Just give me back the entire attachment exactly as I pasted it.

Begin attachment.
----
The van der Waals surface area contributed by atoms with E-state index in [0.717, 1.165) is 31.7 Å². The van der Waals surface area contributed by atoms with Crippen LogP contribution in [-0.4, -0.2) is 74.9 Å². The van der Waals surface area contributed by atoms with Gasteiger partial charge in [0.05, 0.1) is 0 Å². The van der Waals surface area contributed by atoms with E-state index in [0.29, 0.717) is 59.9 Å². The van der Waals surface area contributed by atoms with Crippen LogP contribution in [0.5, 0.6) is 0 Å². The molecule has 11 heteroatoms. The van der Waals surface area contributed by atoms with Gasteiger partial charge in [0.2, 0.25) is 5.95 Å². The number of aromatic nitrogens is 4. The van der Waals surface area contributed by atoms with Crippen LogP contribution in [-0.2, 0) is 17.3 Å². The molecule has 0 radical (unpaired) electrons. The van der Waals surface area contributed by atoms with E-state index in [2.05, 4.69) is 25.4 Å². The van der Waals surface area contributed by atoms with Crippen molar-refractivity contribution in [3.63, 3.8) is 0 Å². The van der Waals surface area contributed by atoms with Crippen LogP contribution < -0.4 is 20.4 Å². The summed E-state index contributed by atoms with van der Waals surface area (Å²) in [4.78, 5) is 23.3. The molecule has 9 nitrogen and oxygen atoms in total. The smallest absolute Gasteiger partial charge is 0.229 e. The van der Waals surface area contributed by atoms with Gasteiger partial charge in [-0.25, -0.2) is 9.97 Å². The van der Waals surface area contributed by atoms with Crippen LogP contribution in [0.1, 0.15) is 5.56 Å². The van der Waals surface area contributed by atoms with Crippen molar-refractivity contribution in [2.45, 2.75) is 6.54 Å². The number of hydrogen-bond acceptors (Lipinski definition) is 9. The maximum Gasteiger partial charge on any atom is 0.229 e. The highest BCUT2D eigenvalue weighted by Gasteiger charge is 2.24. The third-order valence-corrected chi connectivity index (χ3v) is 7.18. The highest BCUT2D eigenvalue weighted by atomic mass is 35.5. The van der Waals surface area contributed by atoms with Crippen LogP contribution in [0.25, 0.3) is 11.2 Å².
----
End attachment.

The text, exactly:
The van der Waals surface area contributed by atoms with E-state index in [0.717, 1.165) is 31.7 Å². The van der Waals surface area contributed by atoms with Crippen LogP contribution in [-0.4, -0.2) is 74.9 Å². The van der Waals surface area contributed by atoms with Gasteiger partial charge in [0.05, 0.1) is 0 Å². The van der Waals surface area contributed by atoms with E-state index in [0.29, 0.717) is 59.9 Å². The van der Waals surface area contributed by atoms with Crippen LogP contribution in [0.5, 0.6) is 0 Å². The molecule has 11 heteroatoms. The van der Waals surface area contributed by atoms with Gasteiger partial charge in [0.2, 0.25) is 5.95 Å². The number of aromatic nitrogens is 4. The van der Waals surface area contributed by atoms with Crippen LogP contribution in [-0.2, 0) is 17.3 Å². The molecule has 0 radical (unpaired) electrons. The van der Waals surface area contributed by atoms with E-state index in [2.05, 4.69) is 25.4 Å². The van der Waals surface area contributed by atoms with Crippen molar-refractivity contribution in [3.63, 3.8) is 0 Å². The van der Waals surface area contributed by atoms with Crippen LogP contribution < -0.4 is 20.4 Å². The summed E-state index contributed by atoms with van der Waals surface area (Å²) in [4.78, 5) is 23.3. The molecule has 9 nitrogen and oxygen atoms in total. The smallest absolute Gasteiger partial charge is 0.229 e. The van der Waals surface area contributed by atoms with Gasteiger partial charge in [-0.25, -0.2) is 9.97 Å². The van der Waals surface area contributed by atoms with Crippen LogP contribution in [0.1, 0.15) is 5.56 Å². The van der Waals surface area contributed by atoms with Crippen molar-refractivity contribution in [2.45, 2.75) is 6.54 Å². The number of hydrogen-bond acceptors (Lipinski definition) is 9. The maximum Gasteiger partial charge on any atom is 0.229 e. The highest BCUT2D eigenvalue weighted by Gasteiger charge is 2.24. The third-order valence-corrected chi connectivity index (χ3v) is 7.18. The highest BCUT2D eigenvalue weighted by atomic mass is 35.5. The van der Waals surface area contributed by atoms with Crippen LogP contribution in [0.25, 0.3) is 11.2 Å².